In 2006 Stephen King published the best selling novel Cell. It is most notable for being his bloodiest book and is considered by many to be among his top 10 works. Written in honor of the Zombie horror genre, the book was partly dedicated to George A. Romero and his 1978 masterpiece film 'Dawn of the Dead'.
The screen adaptation, directed by Tod Williams (Paranormal Activity), is set for theatrical release on July 8th, 2016. And all reports indicate it will be a real GoreFest. Imagine 'The Crazies' meets 'Invasion of the Body Snatchers'. Then add a lot more blood.
Now I realize you're probably thinking "for the love of God, not another Zombie Movie"!
It almost feels as if the world is already in the midst of a 'Zombie Apocalypse'... or at least a Zombie crisis. A sickness which plagues network television. It infests our cable and satellite channels. It spreads rampantly across the internet like a virus nesting itself within Hulu, Netflix and Youtube. No digital screen or human eye is immune.
Interestingly enough the movie Cell actually plays on technology in an eerily similar way. Take a look at the trailer and see why this movie isn't just another excuse for a brain eating Zombiethon.
As indicated in the trailer, the antagonists in this movie are created via a mind altering pulse sent through the 6 billion cell phones currently spread throughout our globe. A signal which instantly turns most of the human population into vicious, raging killers. You know, like those blood thirsty freaks in the 'Crazies' or 'Cujo' once the rabies infection has taken hold.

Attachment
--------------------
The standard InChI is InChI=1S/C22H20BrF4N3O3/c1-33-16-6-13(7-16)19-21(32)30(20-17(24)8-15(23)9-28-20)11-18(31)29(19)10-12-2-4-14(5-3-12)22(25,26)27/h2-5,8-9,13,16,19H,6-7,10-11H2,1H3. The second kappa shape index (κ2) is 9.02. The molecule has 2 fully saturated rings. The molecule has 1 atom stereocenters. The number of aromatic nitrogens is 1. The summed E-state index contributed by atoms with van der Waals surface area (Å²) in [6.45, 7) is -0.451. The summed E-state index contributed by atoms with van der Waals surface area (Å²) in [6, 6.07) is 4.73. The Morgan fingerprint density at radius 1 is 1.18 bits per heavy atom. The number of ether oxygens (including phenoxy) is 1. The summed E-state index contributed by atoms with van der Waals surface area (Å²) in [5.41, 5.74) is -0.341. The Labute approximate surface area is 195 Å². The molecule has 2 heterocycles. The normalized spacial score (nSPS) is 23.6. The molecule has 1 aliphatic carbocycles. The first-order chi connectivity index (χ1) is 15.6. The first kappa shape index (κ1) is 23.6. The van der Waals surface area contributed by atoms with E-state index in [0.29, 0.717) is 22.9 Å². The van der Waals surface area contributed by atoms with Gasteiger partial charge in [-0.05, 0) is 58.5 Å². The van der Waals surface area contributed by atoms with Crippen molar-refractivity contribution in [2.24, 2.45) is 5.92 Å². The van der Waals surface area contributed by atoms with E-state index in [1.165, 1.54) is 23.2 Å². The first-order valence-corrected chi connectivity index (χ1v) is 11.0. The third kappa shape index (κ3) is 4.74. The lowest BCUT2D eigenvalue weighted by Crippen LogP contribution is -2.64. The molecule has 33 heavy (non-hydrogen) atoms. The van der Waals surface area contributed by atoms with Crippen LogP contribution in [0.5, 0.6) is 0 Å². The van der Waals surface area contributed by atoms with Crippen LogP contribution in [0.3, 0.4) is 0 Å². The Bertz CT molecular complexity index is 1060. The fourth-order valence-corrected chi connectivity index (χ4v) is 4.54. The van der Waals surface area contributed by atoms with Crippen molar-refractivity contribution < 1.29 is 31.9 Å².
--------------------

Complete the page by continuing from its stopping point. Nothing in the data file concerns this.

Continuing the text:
The overall story line revolves around a New England man named Clay Riddell who is trying to reunite with his son when the pulse strikes. What ensues within the first few pages of the book is probably the most bloody and nightmarish sequences Stephen King has ever written. Don't think bloodbath. Think river of blood.
Clay, however, survives the initial onslaught aligning himself with a couple of other non-infected people who find safety in an abandoned home as the city of Boston burns around them. The next day, Clay and his group set out to find his son amidst the chaos only to learn that daylight hours now belong to the infected. They would have to travel under the protective darkness of night, while the infected sleep.
If you are a Stephen King fan you'll probably be expecting a lot of character exposition revealing the fears and intricacies of the story's major players. King is notorious for building terrifying moments from within the mind's eye of his characters. This methodology is the heart and soul of his work. Unfortunately, King's brand of deeply personal horror does not always translate well to screen.
The good news for moviegoers is this book was definitely a departure from his usual writing style. The character complexity is played out within the infected. A fact we quickly learn when the infected, called 'phoners', start working in tandem.
The zombies share a common consciousness and act in unison with a single purpose. One goal. One mind. So when they come after you, they all come after you. And these are factors which play well on screen from jump scares to pure gore and violence.
One 'phoner' known as the raggedy man, actually infiltrates the dreams of non-infected humans inducing nightmares, setting traps and planting thoughts. Add to that the danger of facing frantically panicked non-infected humans on the road and you have a recipe for terror.
The movie, like the book, is expected to start with killing, progress violently with aggressive intent and end without resolution much like the 'Lights Out' Movie I discussed a few weeks ago. As such it is poised to be the goriest, if not the scariest Stephen King movie ever made.
So grab some popcorn and a drink. Buy your movie tickets and enjoy the mayhem. Because after all, its just fiction. Isn't it?
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